RETURNING TO WORK AFTER CHILDREN: TWELVE TIPS FROM OUR EXPERTS
Acknowledge your new skills: Being at home with kids develops your people skills, your creative problem solving, your ability to multi-task, and your time management like no job I've ever had. These skills are not really understood or acknowledged in the workplace, so you wouldn't tend to get the respect and credibility that you deserve if you cited them at interview or on your CV; but you should approach every job with your head held high.
A RETURNING MOTHER SHARES HER TOP TIPS FOR TRANSITIONING BACK TO WORK AFTER MATERNITY LEAVE
As your back to work date rolls around, get into a positive mindset about returning
A lot of women feel fearful about leaving their babies and returning to work, and if you spend most of your time with your mummy friends, there’s a real danger that group-think takes over and you end up dreading the day when you have to put your baby into childcare and head back to the office. I spent a lot of time really focusing on the positives of restarting my role: feeling mentally stimulated again in a way I hadn’t been for over a year; the huge personal satisfaction I always get from completing a task well; enjoying the adult interaction of an open plan office; reconnecting with the old me that’s more than just a mum; and the little things too like getting to drink a cup of tea while it’s still hot! I actively coached myself into having these thoughts with the aid of a lot of self-talk.
If you’re struggling, reach out to an empathetic person from your HR or learning and development team who can coach you gradually back into the workplace.
Recognise what you’re taking back to the workplace with you
A lot of mums suffer a bout of low confidence as they head back to the office. I spent a lot of time thinking about the many ways in which motherhood was going to make me an even better employee. I’d faced multiple challenges in the 12 months I’d been off work, and as a result I felt stronger, more decisive and certainly more resilient. Once back at work I found myself to be more assertive, able to better see the bigger picture and much better equipped to deal with situations that might once have stressed or frustrated me.
Plan your first few weeks very carefully
However good you feel about returning to work, that first time you drop your child off at childcare is absolutely heart wrenching. I took the advice of a best friend and staggered my little boy’s induction into nursery, starting with a few hours here and there from around two weeks before my return date, and gradually building up to a whole day. This meant that by first day back in the office, we had a morning routine, the tears – both his and mine – had gone, and I could arrive at my desk feeling professional and ready to focus, rather than worrying about how he was doing.
I also created a timetable with my husband around baby pick-ups and drop offs so that I wasn’t shouldering all the responsibility. And for the first few weeks back, I deliberately avoided making any other evening plans or seeing friends, aware that I’d need a lot of rest time. The only exception was that I took up yoga, which ticked both the exercise and mindfulness boxes.
Direct how you’d like your handover to work
I had a great replacement, who enabled me to take the handover period at my own pace. Those early days of returning are incredibly tiring, both mentally and physically, so it’s unrealistic to expect that you’ll absorb tons of information in eight-hour sittings. Take regular breaks and don’t be afraid to ask your replacement to provide notes or repeat areas of the handover if you need it.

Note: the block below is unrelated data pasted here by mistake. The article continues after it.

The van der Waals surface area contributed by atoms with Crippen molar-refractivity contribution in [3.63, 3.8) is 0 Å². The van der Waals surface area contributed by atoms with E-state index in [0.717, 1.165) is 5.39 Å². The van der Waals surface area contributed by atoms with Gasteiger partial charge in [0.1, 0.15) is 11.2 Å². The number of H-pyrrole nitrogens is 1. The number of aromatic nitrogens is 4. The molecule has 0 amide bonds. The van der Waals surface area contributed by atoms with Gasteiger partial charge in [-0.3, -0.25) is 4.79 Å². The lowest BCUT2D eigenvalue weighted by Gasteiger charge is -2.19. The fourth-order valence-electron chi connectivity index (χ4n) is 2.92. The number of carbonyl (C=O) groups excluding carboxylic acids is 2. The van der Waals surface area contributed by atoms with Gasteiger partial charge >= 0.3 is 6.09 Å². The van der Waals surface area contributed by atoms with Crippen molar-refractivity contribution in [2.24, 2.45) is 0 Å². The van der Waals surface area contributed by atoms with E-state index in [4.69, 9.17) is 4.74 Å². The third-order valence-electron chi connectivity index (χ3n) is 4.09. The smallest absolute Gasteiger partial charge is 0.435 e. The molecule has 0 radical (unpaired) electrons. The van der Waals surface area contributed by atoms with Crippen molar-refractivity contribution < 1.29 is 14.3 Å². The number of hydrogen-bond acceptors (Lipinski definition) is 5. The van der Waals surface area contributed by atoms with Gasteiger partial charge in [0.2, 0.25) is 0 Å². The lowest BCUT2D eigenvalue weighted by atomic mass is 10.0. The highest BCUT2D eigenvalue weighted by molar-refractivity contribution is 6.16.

TOP 10 TIPS ON WORK LIFE BALANCE
Leave as little as possible to the manic mornings: pack yours and your children's bags and get children's clothes and your own clothes ready the night before. Buy enough school clothes and children's socks and underwear so you're not a slave to the washing machine every evening. Have a 'grab and go ' place in the hall for keys, purse and all the things you need. Oh - and if your children are school age tip out their bags each evening to check for any letters they have forgotten to give you so you don't end up baking cakes for the cake stall the next morning at midnight or hurtling round at dawn trying to find a lost trainer as their gym days have been changed.
Give yourself a break
You can only do what you can do. Be kind to yourself and don't be too hard on yourself. It doesn't matter if your home's not immaculate and your children aren't fed super-nutritious, cooked-from-scratch food every day. There will be days when you feel guilty and wish you could be the parent helper on the school trip when you had to work and equally there will be days when you feel guilty as you were knackered after a night with a poorly child and didn't feel you gave it your all at work. That's just life. It happens to us all. Don't beat yourself up about it.
"THE SUPERWOMAN FALLACY: WHAT IT REALLY TAKES TO BE AN ACADEMIC AND PARENT"
Melissa Terras is tired of being called superwoman because she has three young children and a job. Here she takes apart the myth and says there's no such thing as 'work-life balance'
I'm not superwoman ... I have a supportive partner
I'm not superwoman ... I have flexible working hours
I'm not superwoman ... I don't work in a lab-based discipline
I'm not superwoman ... I can afford help around the home
I'm not superwoman ... I take as many shortcuts as possible
I'm not superwoman ... I use all the technology I can to make this easy.
I'm not superwoman ... I travel a lot with work.
I'm not superwoman ... I live near family and friends
I'm not superwoman ... I work incredibly hard